"She was very outgoing and gregarious," Courtney said of his oldest child. "She had a captivating personality and was very much a people person."

Dennis Courtney said the family just met Eric Gilford earlier this year.

"This whole incident is 100 percent opposite of what we knew of him," Courtney said. "We never saw any violence."

Fargo police discovered Gilford's car after employees of an architectural firm noted a suspicious SUV in their parking lot, said Capt. Tod Dahle. He said the windows were down and the keys still were in the ignition. No weapon was found.

Dahle and Courtney said they was unaware of any connection Eric Gilford may have to Fargo. Gilford's photo was circulated to North Dakota media, and police canvassed airports, bus and train stations.

Villa Park police urged anyone with information to call them at . The DuPage County Major Crimes Task Force also is involved in the investigation.

NEWS: (National) West Memphis Chief: Officers are outgunned



Cops need the AR-15 — they need the protection

By Kevin McKenzie
The Commercial Appeal

The West Memphis police chief who said his officers are outgunned would find a strong ally in a great-grandmother in Maine named Paulette Beaudoin.

Beaudoin, 76, is a state representative from Biddeford who sponsored legislation that is providing Maine State Police troopers with more firepower in the form of AR-15 assault rifles, replacing their 9mm Ruger rifles.

"It's like we're sending them out and saying 'go get killed,' in a sense, with the 9 millimeter," Beaudoin said Wednesday. "They need the AR-15; they need the protection."

The rapidly fired bullets from an AK-47 assault rifle wielded by a teenager last week pierced a West Memphis police car and its engine as two officers were killed.

Similar scenes have been repeated since Los Angeles police met armor-piercing fire in 1997 from two bank robbers armed with military-style assault weapons.

Scott Knight, the Chaska, Minn., chief of police and chairman of the firearms committee for the International Association of Chiefs of Police , said many departments nationwide have evolved from arming officers with shotguns and 9mm carbine rifles to issuing military-style AR-15 and AK-47 assault weapons.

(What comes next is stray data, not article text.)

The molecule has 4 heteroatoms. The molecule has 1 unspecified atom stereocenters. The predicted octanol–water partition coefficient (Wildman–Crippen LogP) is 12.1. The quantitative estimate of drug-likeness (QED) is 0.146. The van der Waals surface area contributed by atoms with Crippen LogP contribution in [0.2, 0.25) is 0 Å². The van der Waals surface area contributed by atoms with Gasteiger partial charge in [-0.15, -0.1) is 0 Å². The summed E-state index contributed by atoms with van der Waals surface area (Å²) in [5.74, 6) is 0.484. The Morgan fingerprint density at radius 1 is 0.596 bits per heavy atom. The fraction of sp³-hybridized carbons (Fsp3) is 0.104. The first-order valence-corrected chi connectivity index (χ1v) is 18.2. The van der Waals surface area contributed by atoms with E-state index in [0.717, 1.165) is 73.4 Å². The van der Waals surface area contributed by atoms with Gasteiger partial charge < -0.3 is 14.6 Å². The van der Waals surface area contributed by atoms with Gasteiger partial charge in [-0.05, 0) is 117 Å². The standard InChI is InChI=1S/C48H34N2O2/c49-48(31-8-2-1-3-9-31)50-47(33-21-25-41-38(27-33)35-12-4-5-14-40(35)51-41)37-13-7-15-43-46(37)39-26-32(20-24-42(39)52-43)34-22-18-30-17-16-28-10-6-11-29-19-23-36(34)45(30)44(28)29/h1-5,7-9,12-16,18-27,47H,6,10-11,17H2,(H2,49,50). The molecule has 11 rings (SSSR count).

"I assure you this is not a trendy thing," said Knight, chief of a department that has AR-15 rifles in patrol cars. "This is a necessity-driven change."

However, he also said law enforcers have seen an "uptick" in being outgunned since Congress allowed a 10-year federal ban on assault weapons to expire in 2004.

The association has lobbied to revive the ban, but that idea "is not even being entertained" in Washington, Knight said.

West Memphis Police Chief Bob Paudert said his officers are outgunned after two of them - his son, Sgt. Brandon Paudert, and officer Bill Evans - were killed May 20 during a traffic stop on Interstate 40 by suspects armed with an AK-47.

The father and son from Ohio fueled by anti-government beliefs, Jerry R. Kane, 45, and 16-year-old Joe Kane, also wounded Crittenden County Sheriff Dick Busby and his deputy chief, W.A. Wren, before the suspects were killed in a West Memphis Walmart parking lot.

West Memphis Asst. Police Chief Mike Allen said the department is exploring ways to equip every officer with a rifle, possibly like the Ruger Mini-14 rifles that patrol supervisors now carry.

The department's Special Response Team or SWAT has AR-15 assault rifles.

"In fact, we had SWAT team members that were actually on the scene at Walmart when we came in contact with the suspects," Allen said.

According to FBI statistics , of the 530 law enforcement officers who were killed nationwide from 1999 to 2008, 131 of them, about 25 percent, were shot with rifles or shotguns.

Of the 18 cases where bullets penetrated the officers' body armor, all but one involved rifles.

Knight said that one of the benefits that the federal ban on assault weapons provided for police was limiting to 10 the number of bullets that gun magazines for the public could hold.

Now, magazines hold 30 or more rounds, "which means the criminals our officers face have less need to reload," Knight said.

In Maine, Beaudoin recalled one member of a legislative committee who opposed her successful push to ramp up the arms race with criminals and supply troopers with assault rifles.

"Funny, it was a man who used to be in the police force, and that blew me away," she said.